Demarketing – a type of marketing aimed at reducing demand among the entire target audience or certain groups of it.

Types of demarketing

There are three types of demarketing. In business, the most commonly used is active, aimed at reducing demand. The same one that this article is written about. Passive demarketing is mostly used by the government to tell consumers about the harms of a product. Most often, tobacco and alcohol, harmful products such as palm oil, sodium glutamate, etc. are presented in a disadvantageous light. There is also absolute demarketing – the complete withdrawal of a product from sale if it is obsolete, not in demand, or of poor quality.

Demarketing strategies

General demarketing.

When demand is artificially reduced for all customers, not for a selective target audience.

For example, the company raises prices on absolutely everything, and customers have no choice: if you want to buy, or if you won’t – look for where it’s cheaper.

The bottom line: buy not quantity, but quality.

Methods: an increase in the cost of goods, the rejection of advertising.

Results: reduction in the number of customers, lower turnover.

2. Selective Demarketing

The demand is reduced only for a certain target audience. It may be an insolvent audience or undesirable clients.

Example: the same bar that wants to maintain a warm lamplight atmosphere and get rid of goons from the neighborhood.

   

The bottom line: we sift unnecessary, leaving profitable.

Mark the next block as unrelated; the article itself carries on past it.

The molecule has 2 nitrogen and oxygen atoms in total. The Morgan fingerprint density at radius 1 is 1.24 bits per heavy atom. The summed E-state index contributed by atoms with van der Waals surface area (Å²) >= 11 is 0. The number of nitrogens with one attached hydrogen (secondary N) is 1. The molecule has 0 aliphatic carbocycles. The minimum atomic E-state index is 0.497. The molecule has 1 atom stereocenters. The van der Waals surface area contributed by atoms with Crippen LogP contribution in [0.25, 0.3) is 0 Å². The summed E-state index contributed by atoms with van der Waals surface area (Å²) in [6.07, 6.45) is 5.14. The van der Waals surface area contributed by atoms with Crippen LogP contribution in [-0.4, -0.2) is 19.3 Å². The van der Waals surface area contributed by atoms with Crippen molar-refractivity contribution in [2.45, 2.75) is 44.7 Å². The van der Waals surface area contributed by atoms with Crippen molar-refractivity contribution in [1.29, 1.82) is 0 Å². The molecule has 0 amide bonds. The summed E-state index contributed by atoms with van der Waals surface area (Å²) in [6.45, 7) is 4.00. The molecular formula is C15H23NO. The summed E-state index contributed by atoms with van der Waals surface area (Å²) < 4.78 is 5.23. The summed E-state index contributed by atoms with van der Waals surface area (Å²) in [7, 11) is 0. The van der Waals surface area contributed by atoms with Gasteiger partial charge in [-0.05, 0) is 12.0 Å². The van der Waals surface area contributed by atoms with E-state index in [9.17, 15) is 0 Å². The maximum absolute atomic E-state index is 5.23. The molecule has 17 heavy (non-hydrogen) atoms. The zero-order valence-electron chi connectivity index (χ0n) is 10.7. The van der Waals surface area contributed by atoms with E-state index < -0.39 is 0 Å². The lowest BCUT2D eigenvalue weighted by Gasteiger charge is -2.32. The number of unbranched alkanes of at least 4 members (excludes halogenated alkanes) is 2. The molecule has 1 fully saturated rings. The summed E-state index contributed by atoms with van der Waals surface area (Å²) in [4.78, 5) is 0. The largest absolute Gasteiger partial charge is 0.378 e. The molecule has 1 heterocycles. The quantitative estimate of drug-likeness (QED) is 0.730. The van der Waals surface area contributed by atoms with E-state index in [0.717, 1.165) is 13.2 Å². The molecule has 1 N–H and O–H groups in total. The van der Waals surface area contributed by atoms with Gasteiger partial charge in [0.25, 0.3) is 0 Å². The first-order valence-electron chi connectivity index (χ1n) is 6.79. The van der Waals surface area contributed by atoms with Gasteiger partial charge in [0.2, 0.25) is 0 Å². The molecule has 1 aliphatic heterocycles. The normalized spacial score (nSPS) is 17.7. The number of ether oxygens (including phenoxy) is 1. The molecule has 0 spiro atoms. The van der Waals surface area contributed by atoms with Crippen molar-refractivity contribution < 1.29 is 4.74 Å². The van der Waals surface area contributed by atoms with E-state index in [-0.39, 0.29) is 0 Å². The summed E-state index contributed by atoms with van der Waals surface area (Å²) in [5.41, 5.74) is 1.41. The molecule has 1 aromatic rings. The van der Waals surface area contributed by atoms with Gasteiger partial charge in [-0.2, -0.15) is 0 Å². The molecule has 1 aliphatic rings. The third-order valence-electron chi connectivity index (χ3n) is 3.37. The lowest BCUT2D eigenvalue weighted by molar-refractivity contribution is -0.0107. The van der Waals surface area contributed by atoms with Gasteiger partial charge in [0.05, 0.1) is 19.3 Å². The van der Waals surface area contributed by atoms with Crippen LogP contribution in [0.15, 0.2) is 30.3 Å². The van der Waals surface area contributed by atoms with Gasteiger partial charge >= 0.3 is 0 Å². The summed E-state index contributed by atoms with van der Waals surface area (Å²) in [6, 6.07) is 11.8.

Methods: raising prices, positioning the brand for a particular CA.

Result: only desired customers, which bring real profit without much effort.

 

3. Apparent demarketing.

It is used mainly in the sales of expensive goods and services: jewelry, luxury cars, and expensive trips. Even if demand does not exceed supply, the price of the product is greatly inflated, and it is overestimated.

Example: A travel agency Hurlingham offers the most expensive trip in the world – it costs 1.5 million dollars for two people. The tour lasts two years, the travelers visit the world’s most famous landmarks, live in luxury hotels, and move around the world in luxury airliners and planes. There is a merchant for every commodity: there are people who are ready to pay a handsome sum of money for it.

The bottom line: we have only VIPs.

Methods: raising prices, creating an image of the goods for the chosen few.

Result: unprofitable the seller segments of the market are eliminated.

 

 

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